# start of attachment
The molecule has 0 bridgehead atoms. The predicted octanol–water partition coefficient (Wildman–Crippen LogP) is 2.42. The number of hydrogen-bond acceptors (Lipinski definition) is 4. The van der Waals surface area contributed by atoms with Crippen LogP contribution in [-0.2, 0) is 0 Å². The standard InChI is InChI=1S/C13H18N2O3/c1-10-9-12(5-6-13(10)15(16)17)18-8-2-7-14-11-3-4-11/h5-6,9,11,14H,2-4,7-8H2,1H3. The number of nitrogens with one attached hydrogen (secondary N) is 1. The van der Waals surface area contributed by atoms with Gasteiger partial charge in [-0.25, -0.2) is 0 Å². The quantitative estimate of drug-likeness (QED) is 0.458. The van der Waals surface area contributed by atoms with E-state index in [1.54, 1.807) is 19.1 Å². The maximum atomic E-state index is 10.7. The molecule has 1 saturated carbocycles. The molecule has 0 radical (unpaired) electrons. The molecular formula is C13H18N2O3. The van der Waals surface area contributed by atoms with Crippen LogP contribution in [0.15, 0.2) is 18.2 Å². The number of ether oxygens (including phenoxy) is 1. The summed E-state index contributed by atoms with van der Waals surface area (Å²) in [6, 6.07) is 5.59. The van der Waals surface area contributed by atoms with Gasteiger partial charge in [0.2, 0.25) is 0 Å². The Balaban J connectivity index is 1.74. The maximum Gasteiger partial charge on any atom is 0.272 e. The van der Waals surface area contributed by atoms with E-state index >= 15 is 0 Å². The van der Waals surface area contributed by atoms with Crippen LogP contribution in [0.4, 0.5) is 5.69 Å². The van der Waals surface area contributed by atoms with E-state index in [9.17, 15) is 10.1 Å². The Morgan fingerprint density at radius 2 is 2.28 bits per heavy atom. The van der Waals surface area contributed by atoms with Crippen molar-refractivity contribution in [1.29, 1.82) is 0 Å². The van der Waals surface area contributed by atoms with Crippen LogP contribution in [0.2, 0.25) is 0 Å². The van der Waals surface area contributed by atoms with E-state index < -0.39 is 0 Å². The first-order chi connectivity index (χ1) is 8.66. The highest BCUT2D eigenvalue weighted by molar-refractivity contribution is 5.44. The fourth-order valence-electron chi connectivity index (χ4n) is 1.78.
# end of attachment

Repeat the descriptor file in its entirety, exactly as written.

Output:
The molecule has 0 bridgehead atoms. The predicted octanol–water partition coefficient (Wildman–Crippen LogP) is 2.42. The number of hydrogen-bond acceptors (Lipinski definition) is 4. The van der Waals surface area contributed by atoms with Crippen LogP contribution in [-0.2, 0) is 0 Å². The standard InChI is InChI=1S/C13H18N2O3/c1-10-9-12(5-6-13(10)15(16)17)18-8-2-7-14-11-3-4-11/h5-6,9,11,14H,2-4,7-8H2,1H3. The number of nitrogens with one attached hydrogen (secondary N) is 1. The van der Waals surface area contributed by atoms with Gasteiger partial charge in [-0.25, -0.2) is 0 Å². The quantitative estimate of drug-likeness (QED) is 0.458. The van der Waals surface area contributed by atoms with E-state index in [1.54, 1.807) is 19.1 Å². The maximum atomic E-state index is 10.7. The molecule has 1 saturated carbocycles. The molecule has 0 radical (unpaired) electrons. The molecular formula is C13H18N2O3. The van der Waals surface area contributed by atoms with Crippen LogP contribution in [0.15, 0.2) is 18.2 Å². The number of ether oxygens (including phenoxy) is 1. The summed E-state index contributed by atoms with van der Waals surface area (Å²) in [6, 6.07) is 5.59. The van der Waals surface area contributed by atoms with Gasteiger partial charge in [0.2, 0.25) is 0 Å². The Balaban J connectivity index is 1.74. The maximum Gasteiger partial charge on any atom is 0.272 e. The van der Waals surface area contributed by atoms with E-state index >= 15 is 0 Å². The van der Waals surface area contributed by atoms with Crippen LogP contribution in [0.4, 0.5) is 5.69 Å². The van der Waals surface area contributed by atoms with E-state index in [9.17, 15) is 10.1 Å². The Morgan fingerprint density at radius 2 is 2.28 bits per heavy atom. The van der Waals surface area contributed by atoms with Crippen molar-refractivity contribution in [1.29, 1.82) is 0 Å². The van der Waals surface area contributed by atoms with Crippen LogP contribution in [0.2, 0.25) is 0 Å². The van der Waals surface area contributed by atoms with E-state index < -0.39 is 0 Å². The first-order chi connectivity index (χ1) is 8.66. The highest BCUT2D eigenvalue weighted by molar-refractivity contribution is 5.44. The fourth-order valence-electron chi connectivity index (χ4n) is 1.78.